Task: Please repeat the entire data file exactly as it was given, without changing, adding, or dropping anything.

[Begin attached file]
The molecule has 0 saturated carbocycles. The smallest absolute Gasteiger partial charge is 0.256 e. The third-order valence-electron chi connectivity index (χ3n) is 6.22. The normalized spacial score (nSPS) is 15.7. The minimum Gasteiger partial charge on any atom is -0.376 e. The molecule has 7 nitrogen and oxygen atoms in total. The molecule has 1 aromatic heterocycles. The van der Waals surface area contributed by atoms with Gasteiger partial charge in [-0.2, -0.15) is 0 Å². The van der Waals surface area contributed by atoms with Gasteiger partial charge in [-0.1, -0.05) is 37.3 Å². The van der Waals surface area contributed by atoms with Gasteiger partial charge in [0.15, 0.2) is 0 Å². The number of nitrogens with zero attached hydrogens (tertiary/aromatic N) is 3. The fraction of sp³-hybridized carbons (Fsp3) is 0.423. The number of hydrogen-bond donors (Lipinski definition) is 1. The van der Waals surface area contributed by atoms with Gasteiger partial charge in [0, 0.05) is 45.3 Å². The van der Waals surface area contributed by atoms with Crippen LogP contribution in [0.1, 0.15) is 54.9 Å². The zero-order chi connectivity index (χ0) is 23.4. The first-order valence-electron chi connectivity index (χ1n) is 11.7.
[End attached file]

The molecule has 0 saturated carbocycles. The smallest absolute Gasteiger partial charge is 0.256 e. The third-order valence-electron chi connectivity index (χ3n) is 6.22. The normalized spacial score (nSPS) is 15.7. The minimum Gasteiger partial charge on any atom is -0.376 e. The molecule has 7 nitrogen and oxygen atoms in total. The molecule has 1 aromatic heterocycles. The van der Waals surface area contributed by atoms with Gasteiger partial charge in [-0.2, -0.15) is 0 Å². The van der Waals surface area contributed by atoms with Gasteiger partial charge in [-0.1, -0.05) is 37.3 Å². The van der Waals surface area contributed by atoms with Gasteiger partial charge in [0.15, 0.2) is 0 Å². The number of nitrogens with zero attached hydrogens (tertiary/aromatic N) is 3. The fraction of sp³-hybridized carbons (Fsp3) is 0.423. The number of hydrogen-bond donors (Lipinski definition) is 1. The van der Waals surface area contributed by atoms with Gasteiger partial charge in [0, 0.05) is 45.3 Å². The van der Waals surface area contributed by atoms with Crippen LogP contribution in [0.1, 0.15) is 54.9 Å². The zero-order chi connectivity index (χ0) is 23.4. The first-order valence-electron chi connectivity index (χ1n) is 11.7.